It's a challenging market for investors ("CHALLENGING" means that you don't know what to do). If the stimulus package helps avoid recession, stocks should rise. If recession is already upon us, any rise will be false hope, because stocks would sink again. Paralyzed, we're reduced to platitudes: "It's too late to sell." "I buy and hold."
Buy-and-hold hasn't been a great solution. The market didn't recover much beyond the January 2000 peak. Over the past eight years, Standard & Poor's 500 stock index yielded a limp 1.66 percent a year.
On the other hand, trying to sell near the top and buy near the bottom doesn't work either, because you can't recognize those magic moments until they've passed. (There's a name for people who always jump in and out of the market at just the right time. They're known as liars.)
Fortunately, there is something you can do rather than stand helplessly by. You can diversify and rebalance. Both strategies add value and reduce risk. They also give you an action plan so you won't feel stuck.
When all the world's markets drop together, commentators like to claim that diversification doesn't work. They're wrong. Consider what's happened since the 2000 bubble burst.
While the S&P crawled, the MSCI EAFE index, covering stocks of the other developed countries, returned 5.3 percent a year, according to Morningstar, which tracks market data. Smaller U.S. stocks returned 10.8 percent. Emerging markets returned 15 percent. If you owned them all, you'd have shown reasonable results.
Aggressive investors often leave bonds out of the mix. Everyone "knows" they don't do as well as stocks. Well, here's a Wall Street surprise. Over the past eight years, intermediate-term Treasuries (maturing in one to 10 years) returned 6.8 percent a year—four times more than the S&P. As diversifiers, they worked, too, and brilliantly.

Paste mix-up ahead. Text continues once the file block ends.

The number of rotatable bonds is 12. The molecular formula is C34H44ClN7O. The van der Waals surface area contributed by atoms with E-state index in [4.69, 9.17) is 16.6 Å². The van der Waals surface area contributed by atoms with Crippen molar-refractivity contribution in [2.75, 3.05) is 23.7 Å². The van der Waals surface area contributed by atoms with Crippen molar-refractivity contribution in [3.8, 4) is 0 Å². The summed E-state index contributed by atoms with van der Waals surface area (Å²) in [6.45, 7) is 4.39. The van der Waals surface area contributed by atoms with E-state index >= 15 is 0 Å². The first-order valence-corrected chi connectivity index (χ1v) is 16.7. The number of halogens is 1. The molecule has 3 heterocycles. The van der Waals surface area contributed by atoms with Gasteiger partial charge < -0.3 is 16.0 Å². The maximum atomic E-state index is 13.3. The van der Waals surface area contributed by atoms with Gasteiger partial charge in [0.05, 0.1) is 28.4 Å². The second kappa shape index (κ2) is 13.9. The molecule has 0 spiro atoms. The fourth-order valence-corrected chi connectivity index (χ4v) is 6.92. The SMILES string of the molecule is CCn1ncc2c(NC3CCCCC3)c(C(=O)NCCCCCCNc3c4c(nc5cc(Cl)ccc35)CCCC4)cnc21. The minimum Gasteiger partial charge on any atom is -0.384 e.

To diversify properly, you need to decide on an asset allocation—how much money to keep in stock funds (invested globally) and how much in bond funds. The general rule is to subtract your age from 110 and use that number as the percentage of your investments given to stocks. For example, if you're 40, your target should be 70 percent in stocks, 30 percent in bonds.
If stocks drop and are now worth less than 70 percent of your portfolio, sell some bonds and reinvest the proceeds in stocks at their lower price. When stocks rise, sell the portion that exceeds 70 percent and reinvest in bonds. Make these changes whenever your allocations get more than 5 percent out of line.
Rebalancing sounds simple, but it's hard emotionally. You have to take profits when stocks are hot and buy when they're in a funk. You won't do it if you're ruled by your hopes and fears. But if you shut your eyes and follow the formula, it will work. Professional investors rebalance regularly.
You can't work this strategy if you invest in individual stocks. Any one of them may be acting differently from the market as a whole. Allocators use mutual funds —ideally, index funds covering U.S. stocks and the universe of internationals. Life-cycle or target-date funds do the rebalancing for you.
It's simple to rebalance 401(k)s, IRAs and other tax-deferred accounts. You just move the money around. Taxable accounts are tougher because you owe taxes when you sell at a profit. Instead, rebalance slowly by putting all your new investment money into the asset that's fallen behind.
What might rebalancers do now? Sell bonds and lighten up on emerging markets while buying large international and S&P stocks. That's not a forecast. But for sure, markets that lagged will rise again.